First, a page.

Does your past define you?

Old Bones

Does your past define you?

Most of us have skeletons in our closets. But when we don’t let go of those bones-from-the-past we become slaves to, and victims of, a false belief: the belief that our past defines us. That what we have “done” is who we are and that we cannot break free from that association.

When you spend your life constantly looking back at past mistakes, feeling false guilt or shame, and defining yourself as unworthy, not only is it disheartening, paralyzing and restricting, it’s outright wrong – dare I say – sinful? (although that’s a term that is being shunned in our politically-correct world).

Feeling shame is sinful?  That’s a pretty strong claim. Did I lose you already?

Let me explain.

Shame is “a painful feeling of humiliation or distress caused by the consciousness of wrong or foolish behavior” (Oxford Dictionaries.com).

This could be from some action that you have taken, some decision you made, some choice you involved yourself in, or even false shame arising from a set of circumstances over which you had no control, but from which you have assumed guilt and shame (eg survivor’s guilt, victims of rape or other personal injury, inflicted by another person).

For me, it stems from significant life choices that I made without seeking godly advice; ignoring guidance from people who knew me best. The repercussions of those choices last a lifetime. I’m not going into details now but they were really big, really bad, decisions; 35 years later there are still consequences. I carry a truck load of guilt and shame surrounding those poor choices.

Shrouding yourself with guilt and shame for three decades doesn’t do much for “self-esteem” (which is a whole ‘nother topic).  That cloud of guilt serves to suffocate any attempt at living a full Christian life — always — always! — the reminders surface: how could YOU be of any use? — you are no good! – *you* made those bad choices! — you are worthless!

Those voices choke out any thought of living for God; of living out a godly purpose.  Those voices shove you back into the closet to hide — or prompt you to keep a mask handy as you greet family, friends and neighbours with false cheer.  No one must know of the mask.  You get really good at being ‘genuine’.  But the voice knows: you’re a fraud. An imposter. You’re not even good at pretending because, in the end, *you* still know.

So, how is this sinful? When we spend our lives listening to these false voices from the past we’re choosing to go our own way, just like the Hebrews in the desert. They turned from listening to God and grumbled amongst themselves and ended up fashioning their own god: a golden calf.  We read that now and shake our heads. God Himself was leading them! How could they believe this statue, this object created by men, would do them any good?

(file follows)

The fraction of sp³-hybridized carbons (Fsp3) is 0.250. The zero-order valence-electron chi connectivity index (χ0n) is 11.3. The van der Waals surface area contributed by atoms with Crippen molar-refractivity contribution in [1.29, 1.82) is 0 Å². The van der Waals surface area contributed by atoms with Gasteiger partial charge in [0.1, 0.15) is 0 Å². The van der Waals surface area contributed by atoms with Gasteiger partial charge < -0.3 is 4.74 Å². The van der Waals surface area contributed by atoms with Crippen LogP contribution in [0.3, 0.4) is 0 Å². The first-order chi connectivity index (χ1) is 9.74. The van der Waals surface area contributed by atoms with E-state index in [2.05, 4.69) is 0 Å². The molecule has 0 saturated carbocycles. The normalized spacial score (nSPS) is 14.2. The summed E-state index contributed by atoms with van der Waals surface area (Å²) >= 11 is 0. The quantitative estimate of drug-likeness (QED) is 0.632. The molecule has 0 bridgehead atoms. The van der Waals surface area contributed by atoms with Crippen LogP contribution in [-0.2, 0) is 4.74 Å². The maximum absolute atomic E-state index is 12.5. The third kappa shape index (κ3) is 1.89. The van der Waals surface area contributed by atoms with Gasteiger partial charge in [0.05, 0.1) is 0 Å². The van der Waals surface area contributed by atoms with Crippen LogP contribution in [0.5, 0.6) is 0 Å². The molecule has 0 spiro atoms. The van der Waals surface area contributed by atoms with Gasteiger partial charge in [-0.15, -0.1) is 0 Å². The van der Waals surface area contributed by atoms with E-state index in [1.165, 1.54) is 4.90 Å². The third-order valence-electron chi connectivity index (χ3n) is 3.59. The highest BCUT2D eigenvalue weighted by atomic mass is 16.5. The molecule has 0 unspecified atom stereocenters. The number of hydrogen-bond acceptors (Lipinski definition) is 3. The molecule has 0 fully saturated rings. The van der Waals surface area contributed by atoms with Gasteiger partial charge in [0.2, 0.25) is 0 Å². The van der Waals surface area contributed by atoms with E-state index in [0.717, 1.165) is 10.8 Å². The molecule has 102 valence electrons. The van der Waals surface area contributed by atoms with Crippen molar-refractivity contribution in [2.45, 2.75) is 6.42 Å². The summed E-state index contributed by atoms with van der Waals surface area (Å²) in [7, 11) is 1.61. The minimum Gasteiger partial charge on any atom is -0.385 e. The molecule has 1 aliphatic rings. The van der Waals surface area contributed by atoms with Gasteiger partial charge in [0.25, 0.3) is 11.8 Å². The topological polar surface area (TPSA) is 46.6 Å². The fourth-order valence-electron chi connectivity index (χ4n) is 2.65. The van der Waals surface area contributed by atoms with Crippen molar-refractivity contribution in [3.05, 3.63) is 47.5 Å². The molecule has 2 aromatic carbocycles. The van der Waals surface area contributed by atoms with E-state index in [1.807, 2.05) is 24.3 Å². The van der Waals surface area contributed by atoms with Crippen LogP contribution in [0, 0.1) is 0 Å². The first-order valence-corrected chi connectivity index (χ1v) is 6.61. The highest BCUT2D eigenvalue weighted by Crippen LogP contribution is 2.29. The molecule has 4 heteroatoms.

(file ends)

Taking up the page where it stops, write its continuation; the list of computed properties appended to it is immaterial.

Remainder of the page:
Likewise, when we choose to dwell in the past we’ve crafted a god of sorts – one that doesn’t have a physical shape, perhaps, but a god nonetheless.  It may look different for each person – your past is not my past, is not her past – but when it becomes a god it doesn’t really matter what it looks like. It’s a god to us if we are devoted to it — spend time worshiping it — cling to it.

“My past isn’t a god! I don’t worship it!” you say.

Sorry, but (I suspect) it is. And you do.

(And so do I).

Anytime our focus is on ourselves, whether it’s our deep, dark past or our irritation at something our neighbour is doing (*cough*) – any time our gaze lingers too long on our own concerns, however justified we feel it is, we’ve taken our eyes off the Lord, the One we are commanded to worship with body, mind, heart and soul. To serve other gods…whether turning melted jewelry into idols or immersing ourselves in our past…is a sin.

It’s easy to get stuck living in this swamp of discouragement.  But we’re not meant to live like this!

Your past may be true in the sense that it happened – but if it’s still controlling your present then it’s not a present truth. It’s a ghost – you’re looking at something that doesn’t exist. It’s over. Confess, if you haven’t already.  Yes, the consequences may still be active in your life but take assurance that your mistakes have been cast away as far as the east is from the west.  If you are a Christian, you are a new creature in Christ. You have everlasting life – and it starts here and now!

You are not your past.  Stop letting it define your present – stop looking behind you and lift your eyes up! Philippians 4:8 reminds us: whatsoever things are true–honest–just–pure–lovely–think on THESE things.

Remember that the next time you’re tempted to go down that old road of dusty bones: is it true? Is it good? Is it lovely?

No?

Sweep up those bones of past mistakes and toss them in the bin.

Photo Credit: Corey Holms via Compfight cc

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2 thoughts on “Does your past define you?

  1. Well said, Jyl! I always love your writing. You have a way of putting your point across succinctly and in an almost conversational tone.

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